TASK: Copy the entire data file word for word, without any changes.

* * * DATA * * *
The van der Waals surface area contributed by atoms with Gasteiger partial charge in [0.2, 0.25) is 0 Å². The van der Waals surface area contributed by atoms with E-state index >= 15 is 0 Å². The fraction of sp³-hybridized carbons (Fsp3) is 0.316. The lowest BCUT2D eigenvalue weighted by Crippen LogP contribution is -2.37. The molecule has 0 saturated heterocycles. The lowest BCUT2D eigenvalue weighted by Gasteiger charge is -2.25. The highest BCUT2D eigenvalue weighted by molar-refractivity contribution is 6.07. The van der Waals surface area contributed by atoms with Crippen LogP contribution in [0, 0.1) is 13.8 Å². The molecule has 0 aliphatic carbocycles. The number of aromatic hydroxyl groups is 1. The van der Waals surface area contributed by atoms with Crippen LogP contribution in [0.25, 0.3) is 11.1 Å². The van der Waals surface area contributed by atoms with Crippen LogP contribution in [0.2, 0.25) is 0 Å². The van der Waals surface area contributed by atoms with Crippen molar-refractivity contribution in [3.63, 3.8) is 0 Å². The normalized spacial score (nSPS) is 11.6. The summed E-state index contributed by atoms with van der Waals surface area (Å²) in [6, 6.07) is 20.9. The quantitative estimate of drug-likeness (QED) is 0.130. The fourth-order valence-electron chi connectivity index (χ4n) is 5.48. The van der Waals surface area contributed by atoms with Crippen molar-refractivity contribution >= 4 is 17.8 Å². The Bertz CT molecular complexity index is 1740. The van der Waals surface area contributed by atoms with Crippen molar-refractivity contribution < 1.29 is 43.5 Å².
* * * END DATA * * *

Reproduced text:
The van der Waals surface area contributed by atoms with Gasteiger partial charge in [0.2, 0.25) is 0 Å². The van der Waals surface area contributed by atoms with E-state index >= 15 is 0 Å². The fraction of sp³-hybridized carbons (Fsp3) is 0.316. The lowest BCUT2D eigenvalue weighted by Crippen LogP contribution is -2.37. The molecule has 0 saturated heterocycles. The lowest BCUT2D eigenvalue weighted by Gasteiger charge is -2.25. The highest BCUT2D eigenvalue weighted by molar-refractivity contribution is 6.07. The van der Waals surface area contributed by atoms with Crippen LogP contribution in [0, 0.1) is 13.8 Å². The molecule has 0 aliphatic carbocycles. The number of aromatic hydroxyl groups is 1. The van der Waals surface area contributed by atoms with Crippen LogP contribution in [0.25, 0.3) is 11.1 Å². The van der Waals surface area contributed by atoms with Crippen LogP contribution in [0.2, 0.25) is 0 Å². The van der Waals surface area contributed by atoms with Crippen molar-refractivity contribution in [3.63, 3.8) is 0 Å². The normalized spacial score (nSPS) is 11.6. The summed E-state index contributed by atoms with van der Waals surface area (Å²) in [6, 6.07) is 20.9. The quantitative estimate of drug-likeness (QED) is 0.130. The fourth-order valence-electron chi connectivity index (χ4n) is 5.48. The van der Waals surface area contributed by atoms with Crippen molar-refractivity contribution >= 4 is 17.8 Å². The Bertz CT molecular complexity index is 1740. The van der Waals surface area contributed by atoms with Crippen molar-refractivity contribution < 1.29 is 43.5 Å².